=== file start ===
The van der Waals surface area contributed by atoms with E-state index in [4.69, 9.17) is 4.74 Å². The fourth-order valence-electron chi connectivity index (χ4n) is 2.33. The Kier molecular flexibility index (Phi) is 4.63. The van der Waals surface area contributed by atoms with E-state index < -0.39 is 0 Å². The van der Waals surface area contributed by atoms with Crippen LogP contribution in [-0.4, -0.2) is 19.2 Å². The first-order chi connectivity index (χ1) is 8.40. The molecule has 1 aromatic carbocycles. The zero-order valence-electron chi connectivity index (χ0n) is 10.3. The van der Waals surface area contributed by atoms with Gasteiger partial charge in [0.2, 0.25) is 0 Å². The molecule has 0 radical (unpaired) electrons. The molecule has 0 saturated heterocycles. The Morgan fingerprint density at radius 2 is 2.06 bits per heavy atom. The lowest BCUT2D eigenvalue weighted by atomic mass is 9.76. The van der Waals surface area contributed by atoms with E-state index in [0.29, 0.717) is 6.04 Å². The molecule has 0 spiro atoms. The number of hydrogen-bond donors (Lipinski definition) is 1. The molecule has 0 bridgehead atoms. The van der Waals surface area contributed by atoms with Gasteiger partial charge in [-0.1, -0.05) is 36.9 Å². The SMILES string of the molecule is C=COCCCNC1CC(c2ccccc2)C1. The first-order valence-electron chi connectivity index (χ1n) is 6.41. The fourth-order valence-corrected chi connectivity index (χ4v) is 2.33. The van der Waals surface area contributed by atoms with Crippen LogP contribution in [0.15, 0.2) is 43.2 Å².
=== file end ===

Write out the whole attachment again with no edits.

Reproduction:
The van der Waals surface area contributed by atoms with E-state index in [4.69, 9.17) is 4.74 Å². The fourth-order valence-electron chi connectivity index (χ4n) is 2.33. The Kier molecular flexibility index (Phi) is 4.63. The van der Waals surface area contributed by atoms with E-state index < -0.39 is 0 Å². The van der Waals surface area contributed by atoms with Crippen LogP contribution in [-0.4, -0.2) is 19.2 Å². The first-order chi connectivity index (χ1) is 8.40. The molecule has 1 aromatic carbocycles. The zero-order valence-electron chi connectivity index (χ0n) is 10.3. The van der Waals surface area contributed by atoms with Gasteiger partial charge in [0.2, 0.25) is 0 Å². The molecule has 0 radical (unpaired) electrons. The molecule has 0 saturated heterocycles. The Morgan fingerprint density at radius 2 is 2.06 bits per heavy atom. The lowest BCUT2D eigenvalue weighted by atomic mass is 9.76. The van der Waals surface area contributed by atoms with E-state index in [0.29, 0.717) is 6.04 Å². The molecule has 0 spiro atoms. The number of hydrogen-bond donors (Lipinski definition) is 1. The molecule has 0 bridgehead atoms. The van der Waals surface area contributed by atoms with Gasteiger partial charge in [-0.1, -0.05) is 36.9 Å². The SMILES string of the molecule is C=COCCCNC1CC(c2ccccc2)C1. The first-order valence-electron chi connectivity index (χ1n) is 6.41. The fourth-order valence-corrected chi connectivity index (χ4v) is 2.33. The van der Waals surface area contributed by atoms with Crippen LogP contribution in [0.15, 0.2) is 43.2 Å².